Twenty eight years ago today, November 28th, 1984, I drank from a cup that quenched my thirst, a cup that is never empty and always flowing. It caused my hair to stand on end.
It remains a big deal.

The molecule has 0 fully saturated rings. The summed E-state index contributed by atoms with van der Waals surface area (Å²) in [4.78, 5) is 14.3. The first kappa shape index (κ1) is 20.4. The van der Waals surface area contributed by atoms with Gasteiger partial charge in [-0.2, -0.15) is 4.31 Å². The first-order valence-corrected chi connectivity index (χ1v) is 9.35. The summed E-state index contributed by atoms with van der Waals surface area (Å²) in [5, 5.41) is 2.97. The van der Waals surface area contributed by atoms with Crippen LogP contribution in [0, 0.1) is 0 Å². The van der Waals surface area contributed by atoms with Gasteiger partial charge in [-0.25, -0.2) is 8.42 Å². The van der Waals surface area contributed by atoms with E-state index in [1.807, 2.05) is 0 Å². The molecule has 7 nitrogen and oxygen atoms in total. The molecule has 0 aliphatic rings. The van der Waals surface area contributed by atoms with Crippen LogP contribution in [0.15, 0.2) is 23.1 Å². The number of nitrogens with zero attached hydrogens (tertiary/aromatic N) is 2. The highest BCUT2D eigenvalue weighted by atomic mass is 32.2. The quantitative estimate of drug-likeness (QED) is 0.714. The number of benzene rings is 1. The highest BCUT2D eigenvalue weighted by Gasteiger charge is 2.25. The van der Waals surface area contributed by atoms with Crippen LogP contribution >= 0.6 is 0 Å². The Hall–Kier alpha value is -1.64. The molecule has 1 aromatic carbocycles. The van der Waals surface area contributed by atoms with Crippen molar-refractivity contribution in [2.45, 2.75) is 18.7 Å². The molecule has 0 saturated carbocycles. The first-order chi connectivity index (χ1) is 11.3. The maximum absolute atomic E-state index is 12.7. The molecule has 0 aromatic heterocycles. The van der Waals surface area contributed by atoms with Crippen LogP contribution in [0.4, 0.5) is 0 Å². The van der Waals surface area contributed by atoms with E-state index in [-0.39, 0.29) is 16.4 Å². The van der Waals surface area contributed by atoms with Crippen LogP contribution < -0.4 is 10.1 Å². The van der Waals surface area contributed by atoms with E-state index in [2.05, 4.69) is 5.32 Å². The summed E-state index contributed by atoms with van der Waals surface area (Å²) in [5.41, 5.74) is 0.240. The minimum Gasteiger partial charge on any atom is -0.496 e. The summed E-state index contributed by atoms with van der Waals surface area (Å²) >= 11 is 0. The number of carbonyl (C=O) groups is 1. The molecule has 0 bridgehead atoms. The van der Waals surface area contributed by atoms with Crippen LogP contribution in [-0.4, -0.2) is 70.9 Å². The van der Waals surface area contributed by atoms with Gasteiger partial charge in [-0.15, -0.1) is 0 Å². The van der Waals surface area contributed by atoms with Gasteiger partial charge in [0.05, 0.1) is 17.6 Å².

You must picture me alone in that room in Magdalen, night after night, feeling, whenever my mind lifted even for a second from my work, the steady, unrelenting approach of Him whom I so earnestly desired not to meet. That which I greatly feared had at last come upon me. In the Trinity Term of 1929 I gave in and admitted that God was God, and knelt and prayed: perhaps, that night, the most dejected and reluctant convert in all England. I did not then see what is now the most shining and obvious thing; the Divine humility which will accept a convert even on such terms. The Prodigal Son at least walked home on his own feet. But who can duly adore that Love which will open the high gates to a prodigal who is brought in kicking, struggling, resentful, and darting his eyes in every direction for a chance of escape? The words compelle intrare, compel them to come in, have been so abused by wicked men that we shudder at them; but, properly understood, they plumb the depth of the Divine mercy. The hardness of God is kinder than the softness of men, and His compulsion is our liberation.